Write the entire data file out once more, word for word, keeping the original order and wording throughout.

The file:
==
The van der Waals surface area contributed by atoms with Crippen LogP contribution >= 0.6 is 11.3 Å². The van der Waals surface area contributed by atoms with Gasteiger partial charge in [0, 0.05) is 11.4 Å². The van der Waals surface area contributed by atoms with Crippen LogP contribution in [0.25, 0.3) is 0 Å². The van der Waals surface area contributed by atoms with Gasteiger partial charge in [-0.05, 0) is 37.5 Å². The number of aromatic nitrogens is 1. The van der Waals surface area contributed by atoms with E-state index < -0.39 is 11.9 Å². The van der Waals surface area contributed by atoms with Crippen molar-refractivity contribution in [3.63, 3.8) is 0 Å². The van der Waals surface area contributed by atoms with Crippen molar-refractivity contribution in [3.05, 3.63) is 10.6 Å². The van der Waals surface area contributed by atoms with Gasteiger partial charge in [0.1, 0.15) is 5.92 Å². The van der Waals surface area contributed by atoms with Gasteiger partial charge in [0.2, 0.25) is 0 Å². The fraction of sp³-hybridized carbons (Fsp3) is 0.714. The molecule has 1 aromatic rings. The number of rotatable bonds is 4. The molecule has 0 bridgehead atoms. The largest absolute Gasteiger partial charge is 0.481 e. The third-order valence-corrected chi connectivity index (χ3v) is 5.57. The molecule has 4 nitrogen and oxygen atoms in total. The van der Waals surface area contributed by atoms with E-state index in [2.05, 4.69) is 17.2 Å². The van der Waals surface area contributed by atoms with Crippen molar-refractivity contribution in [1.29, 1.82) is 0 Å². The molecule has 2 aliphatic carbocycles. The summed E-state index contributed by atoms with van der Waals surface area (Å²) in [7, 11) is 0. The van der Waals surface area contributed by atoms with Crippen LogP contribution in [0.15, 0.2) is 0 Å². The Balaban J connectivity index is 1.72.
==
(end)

The van der Waals surface area contributed by atoms with Crippen LogP contribution >= 0.6 is 11.3 Å². The van der Waals surface area contributed by atoms with Gasteiger partial charge in [0, 0.05) is 11.4 Å². The van der Waals surface area contributed by atoms with Crippen LogP contribution in [0.25, 0.3) is 0 Å². The van der Waals surface area contributed by atoms with Gasteiger partial charge in [-0.05, 0) is 37.5 Å². The number of aromatic nitrogens is 1. The van der Waals surface area contributed by atoms with E-state index < -0.39 is 11.9 Å². The van der Waals surface area contributed by atoms with Crippen molar-refractivity contribution in [3.63, 3.8) is 0 Å². The van der Waals surface area contributed by atoms with Crippen molar-refractivity contribution in [3.05, 3.63) is 10.6 Å². The van der Waals surface area contributed by atoms with Gasteiger partial charge in [0.1, 0.15) is 5.92 Å². The van der Waals surface area contributed by atoms with Gasteiger partial charge in [0.2, 0.25) is 0 Å². The fraction of sp³-hybridized carbons (Fsp3) is 0.714. The molecule has 1 aromatic rings. The number of rotatable bonds is 4. The molecule has 0 bridgehead atoms. The largest absolute Gasteiger partial charge is 0.481 e. The third-order valence-corrected chi connectivity index (χ3v) is 5.57. The molecule has 4 nitrogen and oxygen atoms in total. The van der Waals surface area contributed by atoms with E-state index in [2.05, 4.69) is 17.2 Å². The van der Waals surface area contributed by atoms with Crippen molar-refractivity contribution in [1.29, 1.82) is 0 Å². The molecule has 2 aliphatic carbocycles. The summed E-state index contributed by atoms with van der Waals surface area (Å²) in [7, 11) is 0. The van der Waals surface area contributed by atoms with Crippen LogP contribution in [0.15, 0.2) is 0 Å². The Balaban J connectivity index is 1.72.